Denny and I were a little stumped after a wedding invitation to Dallas landed in our mailbox. The only associations we had with it were thanks to the television show, their football team, and the Dallas BBQ in the East Village in New York City.
Admittedly, Dallas isn’t high on many people’s bucket lists–but as is the case with any other big city, we figured we could find a cool neighborhood or two that make it worthwhile. Our hypothesis was right.
Our quest for cool began on Airbnb, where we found a great little cabin connected to an art gallery. One of the things we love about Airbnb is that you’re not just connecting with a place; but also, a person. Chances are, if you’re into their aesthetic and personal style, they’ll be able to point you in the direction of similar local gems instead of the generic (or paid) recommendations you get at a hotel.
Once we’d finalized Dallas, it was then time to plan the second leg of our trip. Both having never been to Austin, we figured we’d take the short, three-hour roadtrip down there, again using Airbnb as our main travel resource. Click through to see our take on the Lone Star State–and check out our previous roadtrip from West Texas to New Mexico, too!
Where to Stay in Dallas, TX: A Cabin Connected to an Art Gallery
During our three days and nights in Dallas, we stayed at the “Cozy Cabin Behind Art Gallery,” an Airbnb property. Anyone who knows us knows that this property is right up our alley–just say the word cabin and we’re in. As the listing implies, it was cozy, and indeed behind an art gallery called Re: Gallery + Studio. The cherry on top of this listing is the great neighborhood–called Cedars– which we found to be the coolest part of Dallas. Untouched by strip malls and chain stores, Cedars still maintains a little bit of Texas grit, making us feel right at home. Across the street, an amazing dive bar backs up to a mom and pop BBQ shack whose website plays slow jams. The local coffee roaster, Full City Rooster, was just a couple blocks away, too.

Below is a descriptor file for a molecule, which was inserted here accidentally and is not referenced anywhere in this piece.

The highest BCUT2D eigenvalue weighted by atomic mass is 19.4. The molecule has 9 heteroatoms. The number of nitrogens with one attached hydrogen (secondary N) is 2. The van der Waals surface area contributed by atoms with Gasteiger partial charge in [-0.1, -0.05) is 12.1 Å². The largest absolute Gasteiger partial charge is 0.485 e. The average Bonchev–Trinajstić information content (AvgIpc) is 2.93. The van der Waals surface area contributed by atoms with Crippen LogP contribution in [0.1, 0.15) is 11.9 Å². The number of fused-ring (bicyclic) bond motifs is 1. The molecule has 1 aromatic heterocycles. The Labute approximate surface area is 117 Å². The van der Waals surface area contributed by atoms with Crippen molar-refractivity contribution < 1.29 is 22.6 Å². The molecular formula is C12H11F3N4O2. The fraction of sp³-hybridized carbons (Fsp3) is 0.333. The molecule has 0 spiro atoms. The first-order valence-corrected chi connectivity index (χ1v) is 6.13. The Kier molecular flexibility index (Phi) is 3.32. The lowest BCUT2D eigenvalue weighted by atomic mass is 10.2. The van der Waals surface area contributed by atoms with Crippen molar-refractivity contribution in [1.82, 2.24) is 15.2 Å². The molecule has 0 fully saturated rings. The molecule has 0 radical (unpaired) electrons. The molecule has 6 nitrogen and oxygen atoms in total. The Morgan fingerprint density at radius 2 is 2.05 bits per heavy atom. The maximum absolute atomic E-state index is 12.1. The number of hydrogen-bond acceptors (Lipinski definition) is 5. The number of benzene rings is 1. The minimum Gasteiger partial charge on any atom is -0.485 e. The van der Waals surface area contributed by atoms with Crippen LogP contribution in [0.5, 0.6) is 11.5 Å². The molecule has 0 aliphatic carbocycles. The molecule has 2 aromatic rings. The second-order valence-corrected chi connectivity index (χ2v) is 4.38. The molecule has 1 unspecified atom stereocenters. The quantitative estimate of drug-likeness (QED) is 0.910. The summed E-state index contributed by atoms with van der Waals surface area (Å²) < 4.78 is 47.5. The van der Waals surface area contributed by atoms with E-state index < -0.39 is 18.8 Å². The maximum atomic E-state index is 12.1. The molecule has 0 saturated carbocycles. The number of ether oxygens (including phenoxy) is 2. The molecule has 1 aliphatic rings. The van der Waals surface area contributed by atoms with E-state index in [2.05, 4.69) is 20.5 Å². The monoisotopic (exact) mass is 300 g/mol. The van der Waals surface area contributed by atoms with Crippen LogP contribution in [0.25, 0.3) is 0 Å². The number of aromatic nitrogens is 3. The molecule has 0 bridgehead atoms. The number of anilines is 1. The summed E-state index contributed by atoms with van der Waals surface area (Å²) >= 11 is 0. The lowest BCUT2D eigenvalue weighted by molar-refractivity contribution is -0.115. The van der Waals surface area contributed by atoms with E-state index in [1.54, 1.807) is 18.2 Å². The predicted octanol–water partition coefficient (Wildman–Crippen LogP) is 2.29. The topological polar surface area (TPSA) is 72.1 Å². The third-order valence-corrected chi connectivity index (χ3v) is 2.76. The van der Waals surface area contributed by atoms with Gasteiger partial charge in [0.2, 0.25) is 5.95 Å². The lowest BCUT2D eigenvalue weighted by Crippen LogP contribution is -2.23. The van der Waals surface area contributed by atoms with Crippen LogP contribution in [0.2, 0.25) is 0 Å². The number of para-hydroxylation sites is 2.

Where to Eat and Drink in Dallas: Breakfast Tacos, Ridiculous Donuts, Dive Bars and BBQ Shacks
If you’re staying anywhere near Cedars (where the Airbnb we recommend is located), head over to Full City Rooster for a great cup of coffee. Though they don’t serve breakfast, they’re on the way to Emilio’s Cafe, which is totally authentic Mexican food, great for breakfast tacos and people watching. Free chips and salsa are served with every meal here–even breakfast–a novelty we couldn’t pass up. Another morning, we treated ourselves to Glazed Donut Works, with a ridiculous lineup of donuts including crazy flavored donuts like key lime pie, maple bacon, s’more, and pb&j. We indulged in a half-dozen, our favorite of which was the vegan raspberry.
Last, our Airbnb host recommended us to Fuel City, a taco stand serving food out of a window at a gas station. The tacos were solid, but what made it most memorable was the outdoor seating that looked over a field of Texas Longhorn cattle. It was such an incredible experience getting so close to these majestic animals–definitely not something you’d expect at a roadside gas station!